Probiotics May Be Useful Against Colds, Flu-Like Symptoms in Children

Laurie Barclay, MD

August 12, 2009

August 12, 2009 — Probiotics may be useful as prophylaxis against cold and influenza-like symptoms in children, according to the results of a double-blind, placebo-controlled study reported in the August issue of Pediatrics.

"Selected strains of probiotics have been tested for human health benefits in a variety of disease conditions, but much less is known regarding prophylactic benefits in healthy populations," write Gregory J. Leyer, PhD, from Danisco in Madison, Wisconsin, and colleagues. "This study adds information supporting the use of the probiotics tested for prophylaxis against cold and influenza-like symptoms and compares the efficacy of 1-strain and 2-strain preparations."

The effects of probiotic intake on incidence and duration of cold and influenza-like symptoms during the winter season were evaluated in healthy children aged 3 to 5 years. Of 326 eligible children, 104 were randomly assigned to receive placebo, 110 to Lactobacillus acidophilus NCFM, and 112 to L acidophilus NCFM in combination with Bifidobacterium animalis subsp lactis Bi-07. Children were treated twice daily for 6 months.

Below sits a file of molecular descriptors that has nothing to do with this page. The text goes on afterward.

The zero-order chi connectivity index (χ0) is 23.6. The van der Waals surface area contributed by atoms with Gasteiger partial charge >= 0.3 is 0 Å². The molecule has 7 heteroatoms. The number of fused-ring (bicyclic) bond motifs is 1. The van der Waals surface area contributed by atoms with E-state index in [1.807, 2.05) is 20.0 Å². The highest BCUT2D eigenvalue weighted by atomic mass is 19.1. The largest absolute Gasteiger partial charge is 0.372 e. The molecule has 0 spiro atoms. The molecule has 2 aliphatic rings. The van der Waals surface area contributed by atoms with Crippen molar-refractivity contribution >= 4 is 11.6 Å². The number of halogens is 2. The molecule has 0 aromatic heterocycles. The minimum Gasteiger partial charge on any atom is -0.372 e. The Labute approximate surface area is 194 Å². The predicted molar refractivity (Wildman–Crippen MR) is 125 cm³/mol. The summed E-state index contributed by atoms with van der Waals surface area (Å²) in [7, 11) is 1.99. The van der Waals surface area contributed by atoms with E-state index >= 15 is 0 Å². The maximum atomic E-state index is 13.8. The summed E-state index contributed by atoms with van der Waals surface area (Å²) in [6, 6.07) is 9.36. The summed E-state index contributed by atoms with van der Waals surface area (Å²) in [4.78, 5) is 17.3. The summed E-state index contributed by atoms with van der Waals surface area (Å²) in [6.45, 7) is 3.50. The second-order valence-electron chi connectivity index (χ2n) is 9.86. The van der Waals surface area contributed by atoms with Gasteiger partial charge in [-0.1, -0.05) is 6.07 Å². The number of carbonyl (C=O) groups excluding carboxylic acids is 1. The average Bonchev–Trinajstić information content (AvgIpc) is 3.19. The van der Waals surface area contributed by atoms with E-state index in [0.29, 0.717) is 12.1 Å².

Compared with the placebo group, the groups receiving single and combination probiotics fared significantly better in several outcomes. Fever incidence was 53.0% lower with single probiotics (P = .0085) and 72.7% lower with combination probiotics (P = .0009); coughing incidence 41.4% (P = .027) and 62.1% (P = .005) lower; and rhinorrhea incidence 28.2% (P = .68) and 58.8% (P =.03) lower, respectively.

Fever, coughing, and rhinorrhea duration were 32% lower with single strain vs placebo (P = .0023) and 48% lower with the strain combination (P < .001). Antibiotic use incidence was 68.4% lower for single strain vs placebo (P = .0002) and 84.2% lower for the strain combination (P < .0001). Days absent from group child care were also 31.8% lower for single strain vs placebo (P =.002) and 27.7% lower for the strain combination (P < .001).

"Daily dietary probiotic supplementation for 6 months was a safe effective way to reduce fever, rhinorrhea, and cough incidence and duration and antibiotic prescription incidence, as well as the number of missed school days attributable to illness, for children 3 to 5 years of age," the study authors write. "No notable adverse events were attributed to study probiotic strains."

Limitations of this study include failure to evaluate mucosal colonization, underlying mechanisms, or the effect of probiotics in an acute response to signs of illness.

"Daily probiotic dietary supplementation during the winter months was a safe effective way to reduce episodes of fever, rhinorrhea, and cough, the cumulative duration of those symptoms, the incidence of antibiotic prescriptions, and the number of missed school days attributable to illness," the study authors conclude. "L acidophilus NCFM alone was effective. There was, however, a trend for a broader protective effect with the combination of L acidophilus NCFM and B lactis Bi-07."

Danisco USA sponsored this study, employs 2 of the study authors, and has contracted 3 other authors regarding this study.

Pediatrics. 2009;124:e172-e179. Abstract


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